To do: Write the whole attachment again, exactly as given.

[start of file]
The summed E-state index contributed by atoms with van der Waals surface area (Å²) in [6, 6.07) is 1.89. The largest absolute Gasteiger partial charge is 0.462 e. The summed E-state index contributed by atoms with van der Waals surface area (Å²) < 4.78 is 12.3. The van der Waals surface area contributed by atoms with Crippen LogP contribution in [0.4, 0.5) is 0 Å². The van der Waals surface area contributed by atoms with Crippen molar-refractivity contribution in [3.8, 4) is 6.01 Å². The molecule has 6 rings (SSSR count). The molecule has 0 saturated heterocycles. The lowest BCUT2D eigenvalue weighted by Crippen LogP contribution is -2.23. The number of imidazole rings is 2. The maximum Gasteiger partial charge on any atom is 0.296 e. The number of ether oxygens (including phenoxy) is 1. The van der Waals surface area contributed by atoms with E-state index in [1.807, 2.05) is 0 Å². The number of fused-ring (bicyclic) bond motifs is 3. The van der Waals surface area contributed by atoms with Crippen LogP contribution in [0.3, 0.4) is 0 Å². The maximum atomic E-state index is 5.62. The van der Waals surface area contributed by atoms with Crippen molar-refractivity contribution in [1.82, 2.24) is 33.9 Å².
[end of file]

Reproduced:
The summed E-state index contributed by atoms with van der Waals surface area (Å²) in [6, 6.07) is 1.89. The largest absolute Gasteiger partial charge is 0.462 e. The summed E-state index contributed by atoms with van der Waals surface area (Å²) < 4.78 is 12.3. The van der Waals surface area contributed by atoms with Crippen LogP contribution in [0.4, 0.5) is 0 Å². The van der Waals surface area contributed by atoms with Crippen molar-refractivity contribution in [3.8, 4) is 6.01 Å². The molecule has 6 rings (SSSR count). The molecule has 0 saturated heterocycles. The lowest BCUT2D eigenvalue weighted by Crippen LogP contribution is -2.23. The number of imidazole rings is 2. The maximum Gasteiger partial charge on any atom is 0.296 e. The number of ether oxygens (including phenoxy) is 1. The van der Waals surface area contributed by atoms with E-state index in [1.807, 2.05) is 0 Å². The number of fused-ring (bicyclic) bond motifs is 3. The van der Waals surface area contributed by atoms with Crippen LogP contribution in [0.3, 0.4) is 0 Å². The maximum atomic E-state index is 5.62. The van der Waals surface area contributed by atoms with Crippen molar-refractivity contribution in [1.82, 2.24) is 33.9 Å².